Special Report: Using deadly force to protect your home in Texas is a right, but will it keep you out of prison?

The right to bear arms in self defense is enshrined in the constitution.

But is it absolute? ABC-7 investigated how some Americans are finding it more complicated than they thought.

"If they do happen to break into our house, they're in deep trouble," Las Cruces resident John Stevens told ABC-7 after a man armed with a hammer attacked his 79 and 80-year-old neighbors in Las Cruces. "We're well armed and I'm not afraid to shoot and really good shots, so is she. So if they come in here and I hear them, they probably won't get out alive."

A week later, Upper Valley resident Stuart Roberts told ABC-7 this after the assault of a 16-year-old female jogger in his neighborhood.

"If we ever see anything like that going on again, they better watch out," Roberts said. "We will protect the innocent, especially young women, and they also stand a chance of getting shot!. So these crooks better start thinking about that."

Strong words. But they could be used against you.

"It's generally not good to be telling people, 'You come in my house and I'm going to shoot you," El Paso defense attorney Patrick Lara said. "I don't think there's a district attorney around that wouldn't play that sound bite in your trial to show that, 'Oh, you meant to shoot that person before he even came in.' Generally those statements are a little hard for a defense attorney to get around."

Minnesota retiree Byron Smith shot and killed two unarmed teenagers in 2012 who broke into his home. Smith said he was fearful after previous burglaries. But prosecutors argued he intended to kill the teens.

A creepy audio recording of Smith taunting the teens after shooting them didn't help his case. It took the jury three hours to reject his self-defense claim and convict Smith of premeditated murder. He's spending the rest of his life in prison.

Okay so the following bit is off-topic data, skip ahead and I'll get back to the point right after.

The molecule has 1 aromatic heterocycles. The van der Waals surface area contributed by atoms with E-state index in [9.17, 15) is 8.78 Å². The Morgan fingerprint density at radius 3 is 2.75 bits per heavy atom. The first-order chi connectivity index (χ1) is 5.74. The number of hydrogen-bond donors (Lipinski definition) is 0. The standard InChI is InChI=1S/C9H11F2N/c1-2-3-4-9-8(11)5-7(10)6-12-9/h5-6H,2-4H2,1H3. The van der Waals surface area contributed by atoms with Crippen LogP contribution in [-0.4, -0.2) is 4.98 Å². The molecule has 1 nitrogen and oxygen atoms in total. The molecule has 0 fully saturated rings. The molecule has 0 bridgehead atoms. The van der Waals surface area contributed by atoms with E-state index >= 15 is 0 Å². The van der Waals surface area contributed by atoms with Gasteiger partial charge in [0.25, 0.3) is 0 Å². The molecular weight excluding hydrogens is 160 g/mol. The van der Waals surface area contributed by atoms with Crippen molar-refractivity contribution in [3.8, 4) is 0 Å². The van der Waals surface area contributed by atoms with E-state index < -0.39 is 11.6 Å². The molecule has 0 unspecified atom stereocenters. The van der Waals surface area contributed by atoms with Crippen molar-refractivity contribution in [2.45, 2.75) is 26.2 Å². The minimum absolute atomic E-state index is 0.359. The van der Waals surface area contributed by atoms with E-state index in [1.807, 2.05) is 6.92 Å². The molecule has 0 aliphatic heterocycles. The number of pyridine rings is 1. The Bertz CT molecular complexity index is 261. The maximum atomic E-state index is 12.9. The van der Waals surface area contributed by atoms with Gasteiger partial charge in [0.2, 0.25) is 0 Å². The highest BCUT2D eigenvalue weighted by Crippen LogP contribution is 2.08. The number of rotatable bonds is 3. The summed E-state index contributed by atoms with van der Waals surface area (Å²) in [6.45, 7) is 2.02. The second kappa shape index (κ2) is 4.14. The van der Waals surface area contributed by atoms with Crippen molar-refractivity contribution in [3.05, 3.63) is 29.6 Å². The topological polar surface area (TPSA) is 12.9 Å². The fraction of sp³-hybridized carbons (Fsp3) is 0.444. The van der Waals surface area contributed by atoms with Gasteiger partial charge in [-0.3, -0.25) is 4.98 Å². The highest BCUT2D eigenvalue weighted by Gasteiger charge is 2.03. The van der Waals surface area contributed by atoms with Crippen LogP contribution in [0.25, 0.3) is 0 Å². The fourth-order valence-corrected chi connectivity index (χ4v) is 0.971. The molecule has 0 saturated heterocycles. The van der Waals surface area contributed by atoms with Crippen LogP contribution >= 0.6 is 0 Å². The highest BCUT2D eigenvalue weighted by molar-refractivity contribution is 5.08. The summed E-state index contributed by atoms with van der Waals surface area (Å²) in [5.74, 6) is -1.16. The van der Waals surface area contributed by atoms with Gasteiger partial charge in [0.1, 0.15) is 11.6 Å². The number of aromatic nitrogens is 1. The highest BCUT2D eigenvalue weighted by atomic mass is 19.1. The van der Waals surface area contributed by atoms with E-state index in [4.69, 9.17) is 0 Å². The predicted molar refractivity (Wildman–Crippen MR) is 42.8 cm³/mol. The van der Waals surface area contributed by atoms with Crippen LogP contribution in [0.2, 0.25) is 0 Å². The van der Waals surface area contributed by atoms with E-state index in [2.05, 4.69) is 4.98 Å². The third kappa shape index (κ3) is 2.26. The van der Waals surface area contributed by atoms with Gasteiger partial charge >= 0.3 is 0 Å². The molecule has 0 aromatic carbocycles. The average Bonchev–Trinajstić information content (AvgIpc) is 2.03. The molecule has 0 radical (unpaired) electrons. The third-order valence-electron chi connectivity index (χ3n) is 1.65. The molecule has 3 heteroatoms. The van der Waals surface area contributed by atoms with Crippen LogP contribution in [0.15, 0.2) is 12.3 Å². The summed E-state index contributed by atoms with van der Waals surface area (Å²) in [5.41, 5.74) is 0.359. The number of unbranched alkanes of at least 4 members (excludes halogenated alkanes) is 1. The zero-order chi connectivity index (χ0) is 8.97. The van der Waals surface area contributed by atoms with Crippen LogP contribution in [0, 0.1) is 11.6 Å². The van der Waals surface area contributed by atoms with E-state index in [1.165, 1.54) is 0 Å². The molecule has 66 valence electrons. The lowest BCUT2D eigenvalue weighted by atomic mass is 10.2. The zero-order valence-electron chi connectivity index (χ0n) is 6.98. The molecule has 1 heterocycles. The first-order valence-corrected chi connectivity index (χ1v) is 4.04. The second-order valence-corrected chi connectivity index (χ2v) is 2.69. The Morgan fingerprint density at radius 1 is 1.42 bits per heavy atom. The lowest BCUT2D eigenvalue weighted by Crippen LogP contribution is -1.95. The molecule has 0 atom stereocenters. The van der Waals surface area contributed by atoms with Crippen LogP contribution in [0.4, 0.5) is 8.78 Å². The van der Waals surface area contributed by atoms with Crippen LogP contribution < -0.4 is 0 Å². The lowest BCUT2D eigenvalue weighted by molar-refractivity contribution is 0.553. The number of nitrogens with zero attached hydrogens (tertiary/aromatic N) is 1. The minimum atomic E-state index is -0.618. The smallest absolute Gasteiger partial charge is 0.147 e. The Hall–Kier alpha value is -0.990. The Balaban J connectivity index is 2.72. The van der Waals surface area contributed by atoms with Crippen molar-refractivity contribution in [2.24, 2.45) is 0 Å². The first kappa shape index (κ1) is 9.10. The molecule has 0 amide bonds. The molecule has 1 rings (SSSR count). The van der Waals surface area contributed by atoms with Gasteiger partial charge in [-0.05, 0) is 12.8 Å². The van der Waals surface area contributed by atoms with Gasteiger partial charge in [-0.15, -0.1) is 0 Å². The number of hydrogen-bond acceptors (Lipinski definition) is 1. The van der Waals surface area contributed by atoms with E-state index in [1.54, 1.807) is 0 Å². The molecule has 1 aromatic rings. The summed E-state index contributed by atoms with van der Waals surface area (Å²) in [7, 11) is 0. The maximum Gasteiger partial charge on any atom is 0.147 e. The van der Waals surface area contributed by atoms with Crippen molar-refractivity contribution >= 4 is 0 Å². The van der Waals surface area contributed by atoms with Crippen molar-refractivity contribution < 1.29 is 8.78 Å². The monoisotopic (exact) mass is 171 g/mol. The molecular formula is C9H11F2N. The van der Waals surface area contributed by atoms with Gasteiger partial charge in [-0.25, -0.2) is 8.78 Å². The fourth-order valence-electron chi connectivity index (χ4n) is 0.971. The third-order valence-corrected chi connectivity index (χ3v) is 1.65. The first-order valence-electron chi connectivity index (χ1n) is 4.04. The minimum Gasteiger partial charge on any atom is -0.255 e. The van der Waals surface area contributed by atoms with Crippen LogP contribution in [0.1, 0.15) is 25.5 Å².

"That person laid in wait and that's probably a lot of what that jury considered when they decided to find him guilty," Lara said.

When it comes to making bold statements to the media about defending your home, that may or may not be determined to be premeditation. But El Paso District Attorney Jaime Esparza said in Texas, it all comes down to the Castle Doctrine.

"I'm always hesitant to do interviews on the Castle Doctrine, because I don't want to give anyone the license to use deadly force," Esparza said. "But on the flip side, they have a right to protect themselves and they ought to be aware of the law."

Texas law says you must have the right to be at the location where deadly force is used, like your home. You must not have provoked the person against whom you are using deadly force and you may not be engaged in criminal activity at the time.

"If you can meet those three criteria, you don't have a duty to retreat and so you have the right to defend yourself," Esparza said.

"I make sure they understand they actually have a right to defend their property," said Samuel Morgan, owner and instructor at El Paso Concealed Carry. "I preach it like this. If you know where everyone is in your home, you know where the kids are, you know where the dogs and where the cats are, anything that's not supposed to be there you're going to go ahead and engage that and you're going to ask questions later. No one has a right to be in your home without your permission."

"Until you are actually in someone's shoes and they're coming in your door and they have a gun and they have a knife, then 9.32 in Texas and the laws of New Mexico give the homeowner the right to make that decision if it's a reasonable belief," Lara said. "If it's reasonable, and that's one thing the jury will have to decide in each and every case."

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